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Author Topic: Public Liability Insurance Freelance Guys  (Read 5434 times)

steven barnes

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Public Liability Insurance Freelance Guys
« on: August 06, 2010, 10:35:58 am »

How many freelance guys carry public liability insurance?

I just got my renewal and was wondering if this was something a freelancer would normally carry. I current have a million policy that runs around $1700.00 a year and allows me to do certain install and permanent work, as well as shows.

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Steven Barnes
SB Technical Services
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Dick Rees

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Re: Public Liability Insurance Freelance Guys
« Reply #1 on: August 06, 2010, 10:58:22 pm »

I carry event liability insurance.  It costs me very little for the $2 million minimum it takes to work in the Parks and City of St Paul.  It is written for me alone and the premium is based on my gross business receipts.  If I have help, my premium is adjusted according to a formula based on their total hours of work.  
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JonathanSmith

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Re: Public Liability Insurance Freelance Guys
« Reply #2 on: January 17, 2011, 06:33:43 pm »

I apologize for the revival of the dead thread. This just shows that the search function isn't the worst thing since the invention of the internet.

A company I'm interested in working with requires liability and workman's comp insurance. The insurance guys I've been talking to are having a difficult time classifying my business. One has me as Electrical Work - Standard Voltage. One has me as Electrical Work - Low Voltage. My usual insurance company (USAA) has no idea how to classify me and won't provide a quote.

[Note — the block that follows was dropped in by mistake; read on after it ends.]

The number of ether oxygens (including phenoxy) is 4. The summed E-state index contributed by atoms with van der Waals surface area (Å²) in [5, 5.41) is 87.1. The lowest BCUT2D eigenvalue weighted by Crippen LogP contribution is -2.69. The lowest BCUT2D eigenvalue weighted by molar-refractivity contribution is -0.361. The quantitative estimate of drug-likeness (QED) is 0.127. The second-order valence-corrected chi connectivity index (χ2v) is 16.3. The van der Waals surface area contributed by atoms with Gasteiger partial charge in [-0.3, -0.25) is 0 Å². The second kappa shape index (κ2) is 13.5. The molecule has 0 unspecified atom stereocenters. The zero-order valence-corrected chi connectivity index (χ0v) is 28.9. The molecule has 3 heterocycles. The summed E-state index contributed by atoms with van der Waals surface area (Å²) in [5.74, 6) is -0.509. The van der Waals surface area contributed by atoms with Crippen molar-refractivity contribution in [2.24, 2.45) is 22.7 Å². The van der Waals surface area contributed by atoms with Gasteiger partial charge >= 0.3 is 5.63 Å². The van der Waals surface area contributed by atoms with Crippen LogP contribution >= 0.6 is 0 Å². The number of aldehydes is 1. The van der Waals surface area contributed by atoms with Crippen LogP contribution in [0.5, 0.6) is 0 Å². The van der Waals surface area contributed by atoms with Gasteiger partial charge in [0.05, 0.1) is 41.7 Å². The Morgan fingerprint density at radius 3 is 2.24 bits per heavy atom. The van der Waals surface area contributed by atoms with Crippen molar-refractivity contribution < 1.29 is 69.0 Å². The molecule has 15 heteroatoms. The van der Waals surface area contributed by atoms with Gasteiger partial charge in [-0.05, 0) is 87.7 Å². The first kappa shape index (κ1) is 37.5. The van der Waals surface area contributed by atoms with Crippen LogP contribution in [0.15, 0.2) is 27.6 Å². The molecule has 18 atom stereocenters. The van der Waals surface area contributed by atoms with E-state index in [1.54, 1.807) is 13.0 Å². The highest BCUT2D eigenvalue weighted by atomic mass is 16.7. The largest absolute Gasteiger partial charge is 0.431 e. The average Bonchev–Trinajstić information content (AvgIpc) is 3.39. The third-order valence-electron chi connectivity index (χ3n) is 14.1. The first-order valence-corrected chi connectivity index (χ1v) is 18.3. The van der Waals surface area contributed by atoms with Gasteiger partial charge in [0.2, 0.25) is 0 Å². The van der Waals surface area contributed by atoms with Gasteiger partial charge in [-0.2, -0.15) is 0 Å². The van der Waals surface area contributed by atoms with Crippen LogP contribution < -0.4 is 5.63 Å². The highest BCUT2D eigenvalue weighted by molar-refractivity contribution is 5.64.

What insurance companies are you folks using? How are you classified?
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Dick Rees

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Re: Public Liability Insurance Freelance Guys
« Reply #3 on: January 17, 2011, 07:08:59 pm »

JonathanSmith wrote on Mon, 17 January 2011 17:33

I apologize for the revival of the dead thread. This just shows that the search function isn't the worst thing since the invention of the internet.

A company I'm interested in working with requires liability and workman's comp insurance. The insurance guys I've been talking to are having a difficult time classifying my business. One has me as Electrical Work - Standard Voltage. One has me as Electrical Work - Low Voltage. My usual insurance company (USAA) has no idea how to classify me and won't provide a quote.

What insurance companies are you folks using? How are you classified?



??????
What will you be doing?
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JonathanSmith

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Re: Public Liability Insurance Freelance Guys
« Reply #4 on: January 17, 2011, 07:53:37 pm »

Dick Rees wrote on Mon, 17 January 2011 17:08




??????
What will you be doing?


Standard audio production work. Primarily corporate.
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Dick Rees